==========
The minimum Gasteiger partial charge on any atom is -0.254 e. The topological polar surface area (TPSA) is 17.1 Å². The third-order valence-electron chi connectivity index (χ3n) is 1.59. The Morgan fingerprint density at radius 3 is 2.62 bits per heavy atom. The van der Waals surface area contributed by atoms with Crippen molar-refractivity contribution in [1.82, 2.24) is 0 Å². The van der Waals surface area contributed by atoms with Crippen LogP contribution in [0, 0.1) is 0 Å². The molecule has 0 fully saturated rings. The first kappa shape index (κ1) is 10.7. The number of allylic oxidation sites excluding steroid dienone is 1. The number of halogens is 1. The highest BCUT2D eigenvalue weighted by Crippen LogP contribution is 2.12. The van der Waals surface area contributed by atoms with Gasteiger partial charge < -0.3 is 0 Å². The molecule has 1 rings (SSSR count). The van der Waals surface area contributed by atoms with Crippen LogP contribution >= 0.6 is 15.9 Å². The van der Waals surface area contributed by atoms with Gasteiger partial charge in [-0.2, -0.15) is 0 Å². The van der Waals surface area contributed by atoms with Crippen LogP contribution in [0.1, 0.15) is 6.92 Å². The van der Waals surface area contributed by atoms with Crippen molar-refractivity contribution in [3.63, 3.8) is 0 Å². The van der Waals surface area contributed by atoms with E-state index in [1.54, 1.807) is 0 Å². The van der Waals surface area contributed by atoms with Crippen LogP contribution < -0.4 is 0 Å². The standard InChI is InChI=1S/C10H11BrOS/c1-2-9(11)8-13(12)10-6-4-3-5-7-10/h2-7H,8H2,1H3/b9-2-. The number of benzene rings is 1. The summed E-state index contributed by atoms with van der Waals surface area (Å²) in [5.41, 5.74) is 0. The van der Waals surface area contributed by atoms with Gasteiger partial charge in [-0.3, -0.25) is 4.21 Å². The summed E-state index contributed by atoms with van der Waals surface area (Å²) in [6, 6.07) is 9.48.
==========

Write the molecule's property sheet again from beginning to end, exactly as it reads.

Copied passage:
The minimum Gasteiger partial charge on any atom is -0.254 e. The topological polar surface area (TPSA) is 17.1 Å². The third-order valence-electron chi connectivity index (χ3n) is 1.59. The Morgan fingerprint density at radius 3 is 2.62 bits per heavy atom. The van der Waals surface area contributed by atoms with Crippen molar-refractivity contribution in [1.82, 2.24) is 0 Å². The van der Waals surface area contributed by atoms with Crippen LogP contribution in [0, 0.1) is 0 Å². The molecule has 0 fully saturated rings. The first kappa shape index (κ1) is 10.7. The number of allylic oxidation sites excluding steroid dienone is 1. The number of halogens is 1. The highest BCUT2D eigenvalue weighted by Crippen LogP contribution is 2.12. The van der Waals surface area contributed by atoms with Gasteiger partial charge < -0.3 is 0 Å². The molecule has 1 rings (SSSR count). The van der Waals surface area contributed by atoms with Crippen LogP contribution >= 0.6 is 15.9 Å². The van der Waals surface area contributed by atoms with Gasteiger partial charge in [-0.2, -0.15) is 0 Å². The van der Waals surface area contributed by atoms with Crippen LogP contribution in [0.1, 0.15) is 6.92 Å². The van der Waals surface area contributed by atoms with Crippen molar-refractivity contribution in [3.63, 3.8) is 0 Å². The van der Waals surface area contributed by atoms with E-state index in [1.54, 1.807) is 0 Å². The van der Waals surface area contributed by atoms with Crippen LogP contribution < -0.4 is 0 Å². The standard InChI is InChI=1S/C10H11BrOS/c1-2-9(11)8-13(12)10-6-4-3-5-7-10/h2-7H,8H2,1H3/b9-2-. The number of benzene rings is 1. The summed E-state index contributed by atoms with van der Waals surface area (Å²) in [5.41, 5.74) is 0. The van der Waals surface area contributed by atoms with Gasteiger partial charge in [-0.3, -0.25) is 4.21 Å². The summed E-state index contributed by atoms with van der Waals surface area (Å²) in [6, 6.07) is 9.48.